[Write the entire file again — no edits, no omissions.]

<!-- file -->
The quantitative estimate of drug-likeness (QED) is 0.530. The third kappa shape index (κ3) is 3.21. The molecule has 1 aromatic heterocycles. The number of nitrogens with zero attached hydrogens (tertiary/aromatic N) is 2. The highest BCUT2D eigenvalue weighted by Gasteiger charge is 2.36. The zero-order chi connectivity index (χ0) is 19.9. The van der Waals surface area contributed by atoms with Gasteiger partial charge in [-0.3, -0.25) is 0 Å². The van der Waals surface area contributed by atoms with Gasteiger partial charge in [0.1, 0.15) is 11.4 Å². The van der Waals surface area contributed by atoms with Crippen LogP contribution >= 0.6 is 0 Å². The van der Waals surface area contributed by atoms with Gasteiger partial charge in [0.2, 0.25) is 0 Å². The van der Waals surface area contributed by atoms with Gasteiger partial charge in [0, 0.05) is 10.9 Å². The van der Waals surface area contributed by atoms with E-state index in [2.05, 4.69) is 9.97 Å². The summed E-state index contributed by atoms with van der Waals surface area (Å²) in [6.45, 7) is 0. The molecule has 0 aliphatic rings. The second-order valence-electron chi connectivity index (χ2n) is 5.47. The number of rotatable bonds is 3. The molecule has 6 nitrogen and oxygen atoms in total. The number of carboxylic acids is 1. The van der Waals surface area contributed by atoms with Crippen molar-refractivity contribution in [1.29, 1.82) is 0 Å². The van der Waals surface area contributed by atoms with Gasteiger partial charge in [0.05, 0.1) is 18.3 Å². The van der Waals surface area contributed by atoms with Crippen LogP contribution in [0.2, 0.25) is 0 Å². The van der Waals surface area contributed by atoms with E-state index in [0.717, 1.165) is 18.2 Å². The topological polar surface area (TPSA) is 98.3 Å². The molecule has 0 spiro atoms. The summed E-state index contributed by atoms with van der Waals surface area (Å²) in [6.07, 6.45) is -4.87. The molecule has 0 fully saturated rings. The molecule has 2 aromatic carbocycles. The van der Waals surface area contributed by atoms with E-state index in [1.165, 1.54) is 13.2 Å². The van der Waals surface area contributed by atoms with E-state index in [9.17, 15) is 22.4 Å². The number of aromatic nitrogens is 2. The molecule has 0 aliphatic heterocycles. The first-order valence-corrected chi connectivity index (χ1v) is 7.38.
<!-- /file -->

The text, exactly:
The quantitative estimate of drug-likeness (QED) is 0.530. The third kappa shape index (κ3) is 3.21. The molecule has 1 aromatic heterocycles. The number of nitrogens with zero attached hydrogens (tertiary/aromatic N) is 2. The highest BCUT2D eigenvalue weighted by Gasteiger charge is 2.36. The zero-order chi connectivity index (χ0) is 19.9. The van der Waals surface area contributed by atoms with Gasteiger partial charge in [-0.3, -0.25) is 0 Å². The van der Waals surface area contributed by atoms with Gasteiger partial charge in [0.1, 0.15) is 11.4 Å². The van der Waals surface area contributed by atoms with Crippen LogP contribution >= 0.6 is 0 Å². The van der Waals surface area contributed by atoms with Gasteiger partial charge in [0.2, 0.25) is 0 Å². The van der Waals surface area contributed by atoms with Gasteiger partial charge in [0, 0.05) is 10.9 Å². The van der Waals surface area contributed by atoms with E-state index in [2.05, 4.69) is 9.97 Å². The summed E-state index contributed by atoms with van der Waals surface area (Å²) in [6.45, 7) is 0. The molecule has 0 aliphatic rings. The second-order valence-electron chi connectivity index (χ2n) is 5.47. The number of rotatable bonds is 3. The molecule has 6 nitrogen and oxygen atoms in total. The number of carboxylic acids is 1. The van der Waals surface area contributed by atoms with Crippen molar-refractivity contribution in [1.29, 1.82) is 0 Å². The van der Waals surface area contributed by atoms with Gasteiger partial charge in [0.05, 0.1) is 18.3 Å². The van der Waals surface area contributed by atoms with Crippen LogP contribution in [0.2, 0.25) is 0 Å². The van der Waals surface area contributed by atoms with E-state index in [0.717, 1.165) is 18.2 Å². The topological polar surface area (TPSA) is 98.3 Å². The molecule has 0 spiro atoms. The summed E-state index contributed by atoms with van der Waals surface area (Å²) in [6.07, 6.45) is -4.87. The molecule has 0 fully saturated rings. The molecule has 2 aromatic carbocycles. The van der Waals surface area contributed by atoms with E-state index in [1.165, 1.54) is 13.2 Å². The van der Waals surface area contributed by atoms with E-state index in [9.17, 15) is 22.4 Å². The number of aromatic nitrogens is 2. The molecule has 0 aliphatic heterocycles. The first-order valence-corrected chi connectivity index (χ1v) is 7.38.